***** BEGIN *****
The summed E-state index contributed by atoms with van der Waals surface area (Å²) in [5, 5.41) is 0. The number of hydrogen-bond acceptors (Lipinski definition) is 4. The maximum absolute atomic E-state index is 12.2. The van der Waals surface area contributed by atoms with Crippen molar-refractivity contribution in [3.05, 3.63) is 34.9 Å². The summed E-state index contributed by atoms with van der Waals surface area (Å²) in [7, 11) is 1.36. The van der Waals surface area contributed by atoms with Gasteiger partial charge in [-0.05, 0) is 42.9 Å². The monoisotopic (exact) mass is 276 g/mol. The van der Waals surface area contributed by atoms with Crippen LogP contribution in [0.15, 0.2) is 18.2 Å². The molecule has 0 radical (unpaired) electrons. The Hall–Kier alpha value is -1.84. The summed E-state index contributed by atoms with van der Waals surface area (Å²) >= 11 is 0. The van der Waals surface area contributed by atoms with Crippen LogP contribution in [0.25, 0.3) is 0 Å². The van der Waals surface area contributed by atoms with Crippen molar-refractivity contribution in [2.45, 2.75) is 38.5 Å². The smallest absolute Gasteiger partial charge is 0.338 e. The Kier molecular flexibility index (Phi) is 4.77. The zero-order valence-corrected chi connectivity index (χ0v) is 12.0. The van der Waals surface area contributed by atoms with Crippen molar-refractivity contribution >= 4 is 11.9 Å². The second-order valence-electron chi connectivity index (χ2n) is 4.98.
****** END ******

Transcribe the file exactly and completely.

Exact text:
The summed E-state index contributed by atoms with van der Waals surface area (Å²) in [5, 5.41) is 0. The number of hydrogen-bond acceptors (Lipinski definition) is 4. The maximum absolute atomic E-state index is 12.2. The van der Waals surface area contributed by atoms with Crippen molar-refractivity contribution in [3.05, 3.63) is 34.9 Å². The summed E-state index contributed by atoms with van der Waals surface area (Å²) in [7, 11) is 1.36. The van der Waals surface area contributed by atoms with Gasteiger partial charge in [-0.05, 0) is 42.9 Å². The monoisotopic (exact) mass is 276 g/mol. The van der Waals surface area contributed by atoms with Crippen LogP contribution in [0.15, 0.2) is 18.2 Å². The molecule has 0 radical (unpaired) electrons. The Hall–Kier alpha value is -1.84. The summed E-state index contributed by atoms with van der Waals surface area (Å²) >= 11 is 0. The van der Waals surface area contributed by atoms with Crippen LogP contribution in [0.25, 0.3) is 0 Å². The van der Waals surface area contributed by atoms with Crippen molar-refractivity contribution in [2.45, 2.75) is 38.5 Å². The smallest absolute Gasteiger partial charge is 0.338 e. The Kier molecular flexibility index (Phi) is 4.77. The zero-order valence-corrected chi connectivity index (χ0v) is 12.0. The van der Waals surface area contributed by atoms with Crippen molar-refractivity contribution >= 4 is 11.9 Å². The second-order valence-electron chi connectivity index (χ2n) is 4.98.